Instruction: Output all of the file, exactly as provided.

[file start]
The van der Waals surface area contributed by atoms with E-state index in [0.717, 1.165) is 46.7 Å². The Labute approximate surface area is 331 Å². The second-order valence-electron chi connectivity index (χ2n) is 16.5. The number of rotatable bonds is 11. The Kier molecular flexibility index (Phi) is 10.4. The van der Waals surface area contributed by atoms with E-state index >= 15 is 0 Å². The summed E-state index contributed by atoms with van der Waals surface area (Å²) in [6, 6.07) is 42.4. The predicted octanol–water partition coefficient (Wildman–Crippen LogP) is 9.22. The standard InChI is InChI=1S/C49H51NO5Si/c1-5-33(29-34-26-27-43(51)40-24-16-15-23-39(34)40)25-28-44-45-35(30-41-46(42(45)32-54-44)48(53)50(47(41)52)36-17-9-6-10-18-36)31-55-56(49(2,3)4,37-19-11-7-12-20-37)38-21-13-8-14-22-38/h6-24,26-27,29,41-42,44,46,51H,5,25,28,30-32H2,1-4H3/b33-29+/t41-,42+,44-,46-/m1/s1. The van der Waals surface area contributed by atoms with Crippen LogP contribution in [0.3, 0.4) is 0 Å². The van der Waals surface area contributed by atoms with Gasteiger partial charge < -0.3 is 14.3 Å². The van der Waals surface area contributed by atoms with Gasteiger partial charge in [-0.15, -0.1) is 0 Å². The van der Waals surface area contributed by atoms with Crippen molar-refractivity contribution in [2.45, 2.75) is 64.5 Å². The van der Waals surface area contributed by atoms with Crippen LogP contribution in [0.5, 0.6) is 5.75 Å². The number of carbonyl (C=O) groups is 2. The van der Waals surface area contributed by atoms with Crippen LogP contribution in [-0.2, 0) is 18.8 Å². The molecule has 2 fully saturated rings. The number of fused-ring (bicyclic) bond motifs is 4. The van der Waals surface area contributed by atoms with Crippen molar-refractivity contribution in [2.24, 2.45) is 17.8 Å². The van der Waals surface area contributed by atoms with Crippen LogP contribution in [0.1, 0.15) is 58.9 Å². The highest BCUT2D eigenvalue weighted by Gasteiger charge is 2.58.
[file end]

The van der Waals surface area contributed by atoms with E-state index in [0.717, 1.165) is 46.7 Å². The Labute approximate surface area is 331 Å². The second-order valence-electron chi connectivity index (χ2n) is 16.5. The number of rotatable bonds is 11. The Kier molecular flexibility index (Phi) is 10.4. The van der Waals surface area contributed by atoms with E-state index >= 15 is 0 Å². The summed E-state index contributed by atoms with van der Waals surface area (Å²) in [6, 6.07) is 42.4. The predicted octanol–water partition coefficient (Wildman–Crippen LogP) is 9.22. The standard InChI is InChI=1S/C49H51NO5Si/c1-5-33(29-34-26-27-43(51)40-24-16-15-23-39(34)40)25-28-44-45-35(30-41-46(42(45)32-54-44)48(53)50(47(41)52)36-17-9-6-10-18-36)31-55-56(49(2,3)4,37-19-11-7-12-20-37)38-21-13-8-14-22-38/h6-24,26-27,29,41-42,44,46,51H,5,25,28,30-32H2,1-4H3/b33-29+/t41-,42+,44-,46-/m1/s1. The van der Waals surface area contributed by atoms with Crippen LogP contribution in [0.3, 0.4) is 0 Å². The van der Waals surface area contributed by atoms with Gasteiger partial charge < -0.3 is 14.3 Å². The van der Waals surface area contributed by atoms with Gasteiger partial charge in [-0.15, -0.1) is 0 Å². The van der Waals surface area contributed by atoms with Crippen molar-refractivity contribution in [2.45, 2.75) is 64.5 Å². The van der Waals surface area contributed by atoms with Crippen LogP contribution in [0.5, 0.6) is 5.75 Å². The number of carbonyl (C=O) groups is 2. The van der Waals surface area contributed by atoms with Crippen LogP contribution in [-0.2, 0) is 18.8 Å². The molecule has 2 fully saturated rings. The number of fused-ring (bicyclic) bond motifs is 4. The van der Waals surface area contributed by atoms with Crippen molar-refractivity contribution in [2.24, 2.45) is 17.8 Å². The van der Waals surface area contributed by atoms with Crippen LogP contribution in [0.1, 0.15) is 58.9 Å². The highest BCUT2D eigenvalue weighted by Gasteiger charge is 2.58.